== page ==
Tuesday, February 28, 2012

Some Schools go All Out!

It's not necessary to decorate your entire school to look like Africa or Haiti when I come. But some schools have done just that and more.

Early this month I visited
New Wilmington Elementary School tucked away behind the high school and the middle school in an Amish community in New Wilmington, PA.

Check out the amazing mural that greeted me as I walked in the door. The rays of sun and the green stalks of grass are formed from handprints of every student and teacher in the school. If you could see the tiny print you would know that every member of the school community also has their name on this amazing work of art inspired by several of my books.

But these teachers and students went beyond Africa. They recognized that the theme of several of my books has to do with recycling so everything used to make this unique work of art is recycled...I especially like the use of cereal boxes cut up for tusks and grass.

But that was not all! Look what greeted me on the stage where I was speaking in the all purpose room: A nearly life sized tap-tap with heads of the riders made out of paper bags. The wheels are vinyl...that's right the kind that some of us used to spin on record players.
Every classroom door was decorated around a theme or title from one of my books.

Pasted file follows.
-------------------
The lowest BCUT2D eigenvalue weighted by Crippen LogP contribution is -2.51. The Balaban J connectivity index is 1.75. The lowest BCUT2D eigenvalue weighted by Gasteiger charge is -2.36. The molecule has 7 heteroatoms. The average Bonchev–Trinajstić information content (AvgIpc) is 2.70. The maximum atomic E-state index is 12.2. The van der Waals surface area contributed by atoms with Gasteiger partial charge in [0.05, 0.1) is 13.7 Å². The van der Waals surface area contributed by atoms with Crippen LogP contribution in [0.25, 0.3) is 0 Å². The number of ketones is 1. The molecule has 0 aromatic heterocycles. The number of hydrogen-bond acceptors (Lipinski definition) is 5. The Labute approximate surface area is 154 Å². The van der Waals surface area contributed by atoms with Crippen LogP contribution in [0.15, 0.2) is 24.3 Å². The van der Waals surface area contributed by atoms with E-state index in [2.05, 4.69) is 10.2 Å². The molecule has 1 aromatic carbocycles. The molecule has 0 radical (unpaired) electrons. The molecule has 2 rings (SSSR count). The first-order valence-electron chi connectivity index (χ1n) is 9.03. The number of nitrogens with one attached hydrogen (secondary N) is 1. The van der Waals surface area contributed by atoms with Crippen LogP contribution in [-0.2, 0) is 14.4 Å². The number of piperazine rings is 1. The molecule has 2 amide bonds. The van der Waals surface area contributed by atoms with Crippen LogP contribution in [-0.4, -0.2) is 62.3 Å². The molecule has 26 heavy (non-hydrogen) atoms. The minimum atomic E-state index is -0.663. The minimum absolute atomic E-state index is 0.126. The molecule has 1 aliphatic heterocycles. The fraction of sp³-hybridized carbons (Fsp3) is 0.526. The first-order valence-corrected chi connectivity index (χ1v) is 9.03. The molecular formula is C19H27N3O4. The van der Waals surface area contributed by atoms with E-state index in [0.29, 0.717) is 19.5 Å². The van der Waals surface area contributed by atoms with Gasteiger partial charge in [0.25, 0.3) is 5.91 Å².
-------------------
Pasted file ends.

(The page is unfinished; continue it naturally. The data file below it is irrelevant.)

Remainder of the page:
There were Galimotos made from all kinds of recycled and found objects all over the school.

It's not necessary but these dedicated teachers, administrators, librarians and parents know that you get so much more out of an author visit, the more you put into it.

At least one student proclaimed it would be an awesome day.
And it was!

Saturday, February 25, 2012

Little Ol' Me! Tucson book Festival in March!

I have often asked myself, how did a nice girl like me end up in a place like this( think changing diapers by kerosene lamp in 110 degree heat while pregnant living at the end of a dirt road in Malawi). On the other hand I sometimes wonder Wow! How did little ol' me( think shy and withdrawn, afraid of my shadow) get HERE?

In two weeks I will have the honor to present at the Tucson festival of books with authors like Jack Gantos, Megan Mc Donald, Kadir Nelson, R.L Stine, Monica Brown, Jon Scieska and many others.

I will be speaking at area schools and at a mini conference at the University of Arizona. Check it all out at:


Little ol' me. If you live nearby(out west that means four hours away) come check it out.

Wednesday, February 22, 2012

Four Kids...Four Continents

When I used to tell my children I could be a rich and famous author if I didn't have so many kids, they would roll their eyes. "Mom, without us you wouldn't have anything to write about." They told friends, "Watch what you say. It can and will be used in a book."

Now my four children are all in different time zones. I don't even know what day they are living, forget what time it is. Their phone numbers are 12 digits long.